I’m a day late in getting to this one because I just finished it. With no digital copies available, and my usual source without it in stock, I had to wait on a delivery. It was totally worth the wait, and I’m so glad it’s a physical copy (I don’t often say that, to be honest, but this is one gorgeous book; I enjoyed poring over the pages). I’m guessing that this will be a somewhat short review as a result, as I’ll continue to process…in the comments. [Read more...]
Hello! I hope your 2015 is going well! We are getting closer and closer to the big, Printzly reveal, you know. And in the interest of getting through a few more titles on our long (and always growing, it seems) list, here’s another nonfiction roundup. This time, we’re looking at three of the five finalists for Excellence in Nonfiction — Ida M Tarbell, Laughing at my Nightmare, and Popular. (We’ve already checked out Port Chicago and the Romanovs aallllllllll the way back in 2014.) They all three show a wide variety of topics covered for teens in nonfiction, and also all three have compelling, particular perspectives on our world.
Ida M. Tarbell: The Woman Who Challenged Big Business — and Won! by Emily Arnold McCully
Clarion Books, July 2014
Reviewed from final copy
First up, we have Emily Arnold McCully’s biography on Ida M. Tarbell. With one starred review, we added it to our long list once it got the Excellence in Nonfiction’s finalist stamp of approval. It’s definitely impeccably researched, with clear writing and a balanced view of its subject — McCully doesn’t try to hide any of Tarbell’s 2015-unfriendly attitudes (her thinking on Mussolini, or her rejection of women’s suffrage, for example). McCully provides enough details and quotes from Tarbell’s writing, and does a fine job of placing Tarbell in her historical context. The text is bolstered by historical photographs. This isn’t the review-darling that the Romanovs and Port Chicago are, but it’s a strong biography in its own right, with as much to say about our the present world as about Tarbell’s.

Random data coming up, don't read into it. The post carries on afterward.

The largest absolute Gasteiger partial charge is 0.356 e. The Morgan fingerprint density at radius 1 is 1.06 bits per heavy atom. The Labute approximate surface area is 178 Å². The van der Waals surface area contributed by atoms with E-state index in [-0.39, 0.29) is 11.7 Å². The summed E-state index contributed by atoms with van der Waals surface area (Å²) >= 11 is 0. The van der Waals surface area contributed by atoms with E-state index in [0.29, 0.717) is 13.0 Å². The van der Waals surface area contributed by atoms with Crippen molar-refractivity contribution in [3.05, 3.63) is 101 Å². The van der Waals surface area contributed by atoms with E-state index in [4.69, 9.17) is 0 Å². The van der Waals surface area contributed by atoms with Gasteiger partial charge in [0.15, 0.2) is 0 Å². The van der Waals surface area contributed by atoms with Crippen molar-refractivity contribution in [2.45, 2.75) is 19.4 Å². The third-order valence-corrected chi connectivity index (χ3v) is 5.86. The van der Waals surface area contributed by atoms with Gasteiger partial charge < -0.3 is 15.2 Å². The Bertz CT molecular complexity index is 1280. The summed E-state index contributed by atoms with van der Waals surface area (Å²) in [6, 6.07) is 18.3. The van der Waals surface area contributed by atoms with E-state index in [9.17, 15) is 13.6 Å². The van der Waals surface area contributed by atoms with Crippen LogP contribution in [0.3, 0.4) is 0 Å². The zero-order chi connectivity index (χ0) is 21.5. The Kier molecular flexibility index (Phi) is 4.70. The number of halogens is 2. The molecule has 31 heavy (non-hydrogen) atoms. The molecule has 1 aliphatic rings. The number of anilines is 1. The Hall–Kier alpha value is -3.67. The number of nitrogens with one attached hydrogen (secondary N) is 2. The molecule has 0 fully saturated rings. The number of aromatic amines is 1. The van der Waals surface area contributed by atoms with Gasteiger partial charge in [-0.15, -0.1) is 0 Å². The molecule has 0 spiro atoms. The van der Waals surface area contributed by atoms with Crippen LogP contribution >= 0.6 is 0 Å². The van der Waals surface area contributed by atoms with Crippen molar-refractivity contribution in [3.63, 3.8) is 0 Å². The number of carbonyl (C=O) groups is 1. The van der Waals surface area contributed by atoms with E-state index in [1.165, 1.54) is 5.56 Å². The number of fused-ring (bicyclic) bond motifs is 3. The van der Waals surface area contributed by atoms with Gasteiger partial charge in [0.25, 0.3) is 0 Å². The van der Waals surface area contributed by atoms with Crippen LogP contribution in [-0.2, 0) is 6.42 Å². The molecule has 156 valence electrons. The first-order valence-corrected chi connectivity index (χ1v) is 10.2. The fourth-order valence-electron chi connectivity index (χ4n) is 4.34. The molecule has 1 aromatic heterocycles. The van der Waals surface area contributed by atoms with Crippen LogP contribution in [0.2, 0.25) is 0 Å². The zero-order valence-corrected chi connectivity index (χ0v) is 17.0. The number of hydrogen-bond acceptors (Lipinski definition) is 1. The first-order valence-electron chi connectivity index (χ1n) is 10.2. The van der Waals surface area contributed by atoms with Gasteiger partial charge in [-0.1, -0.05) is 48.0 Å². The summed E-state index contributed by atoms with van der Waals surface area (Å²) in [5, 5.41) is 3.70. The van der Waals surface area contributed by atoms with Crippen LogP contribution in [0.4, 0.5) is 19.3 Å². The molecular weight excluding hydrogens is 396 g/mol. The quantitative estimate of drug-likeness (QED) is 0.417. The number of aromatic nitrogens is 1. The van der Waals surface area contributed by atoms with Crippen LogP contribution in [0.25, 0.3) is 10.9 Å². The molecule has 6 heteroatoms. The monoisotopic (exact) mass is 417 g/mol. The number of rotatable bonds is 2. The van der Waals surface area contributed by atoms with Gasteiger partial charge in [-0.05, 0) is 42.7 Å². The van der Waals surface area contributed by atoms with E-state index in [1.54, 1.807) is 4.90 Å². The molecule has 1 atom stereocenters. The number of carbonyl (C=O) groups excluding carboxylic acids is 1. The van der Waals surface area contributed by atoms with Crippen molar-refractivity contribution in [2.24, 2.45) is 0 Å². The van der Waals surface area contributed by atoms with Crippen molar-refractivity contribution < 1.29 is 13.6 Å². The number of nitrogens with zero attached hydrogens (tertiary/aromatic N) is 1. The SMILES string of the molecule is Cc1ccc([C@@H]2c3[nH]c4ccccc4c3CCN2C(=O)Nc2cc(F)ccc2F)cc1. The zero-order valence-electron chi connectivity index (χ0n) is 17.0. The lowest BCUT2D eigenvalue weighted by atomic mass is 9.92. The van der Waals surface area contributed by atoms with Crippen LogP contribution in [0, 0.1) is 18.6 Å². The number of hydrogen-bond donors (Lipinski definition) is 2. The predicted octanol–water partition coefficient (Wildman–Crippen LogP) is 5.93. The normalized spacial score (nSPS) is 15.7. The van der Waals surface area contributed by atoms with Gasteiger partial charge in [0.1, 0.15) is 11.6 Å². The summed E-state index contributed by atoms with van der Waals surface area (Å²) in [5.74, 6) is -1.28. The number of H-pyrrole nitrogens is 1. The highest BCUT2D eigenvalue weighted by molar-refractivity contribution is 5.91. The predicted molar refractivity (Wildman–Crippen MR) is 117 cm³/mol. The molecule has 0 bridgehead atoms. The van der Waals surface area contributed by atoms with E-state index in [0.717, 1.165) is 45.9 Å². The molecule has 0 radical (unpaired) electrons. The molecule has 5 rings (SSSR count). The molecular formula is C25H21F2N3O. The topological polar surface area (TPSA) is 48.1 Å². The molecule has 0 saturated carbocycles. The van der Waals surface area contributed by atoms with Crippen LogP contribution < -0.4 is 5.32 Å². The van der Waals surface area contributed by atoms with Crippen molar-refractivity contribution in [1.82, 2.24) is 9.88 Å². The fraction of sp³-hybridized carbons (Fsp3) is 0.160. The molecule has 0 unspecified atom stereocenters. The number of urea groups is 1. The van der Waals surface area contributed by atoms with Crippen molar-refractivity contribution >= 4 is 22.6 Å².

Laughing at My Nightmare by Shane Burcaw
Roaring Brook, October 2014
Reviewed from ARC and then final copy
A book of my heart this year: the book I added to our list and then took off when it never got a starred review: Shane Burcaw’s Laughing at my Nightmare. I’ve been following him since Tumblr showcased his blog. I ended up taking it off the list after I read about half the book — it was mostly from the blog, which I’d already read. I figured that would be the end of it; I’m so glad the committee ignored me! Though I don’t think Burcaw has added much new content to the book — it is episodic and random in the way all the best blogs are as they publish, live — it still shows what a unique perspective he has, and still reveals his hilarious sense of humor. He’s always upfront about his experience with muscular dystrophy, but that’s never entirely the focus of his writing. Burcaw has a lot to say about life, and so what could tend to the Very Special After School Special is instead sharp and insightful. It’s a memorable read.
Popular: Vintage Wisdom for a Modern Geek by Maya Van Wagenen
Dutton, April 2014
Reviewed from final copy
Another book with a very young — in this case, still a teenage — author! Van Wagenen used a vintage popularity guide to help her in her yearlong quest to find popularity in her Texas high school. It’s the kind of book that sounds like stunt writing — a little too good to be true, a little too much concept and too little content — but Van Wagenen is a charming narrator with a sweet story. And some of the details of the background work well to contrast the read with the cover/packaging; Van Wagenen includes details about rough neighborhoods, gangs, a school lockdown. With some unexpected grit, an endearing narrator, and a relatable situation, Popular has charm to spare.
So what does this leave us in Printz-land? (Or, more accurately, Pyrite Land round these parts and at this point of the year.) I don’t think either of these three will overtake Romanovs or Port Chicago (and I loved A Volcano Beneath the Snow, though of course that’s not on the table for ENF). Not to mention the many other nonfiction titles we’ve raved about/looked at/considered. I’ve got a repeat conclusion from last week — these are strong titles, but I wouldn’t bet money on them going too far in RealCommittee’s conversations. But what do you all think? And do you have any predictions for the Excellence in Nonfiction winner? Let’s talk in the comments!
We’ve got a small list of nonfiction titles to go through today — all with starred reviews, and two on year’s best lists. These are all good non-fiction, solid reads. I liked them. Understand: these are no frogs here, and I enjoyed the kisses very much. Buuuuuut… I’m not convinced that they’ll be talked about in a major way at the Printz table. [Read more...]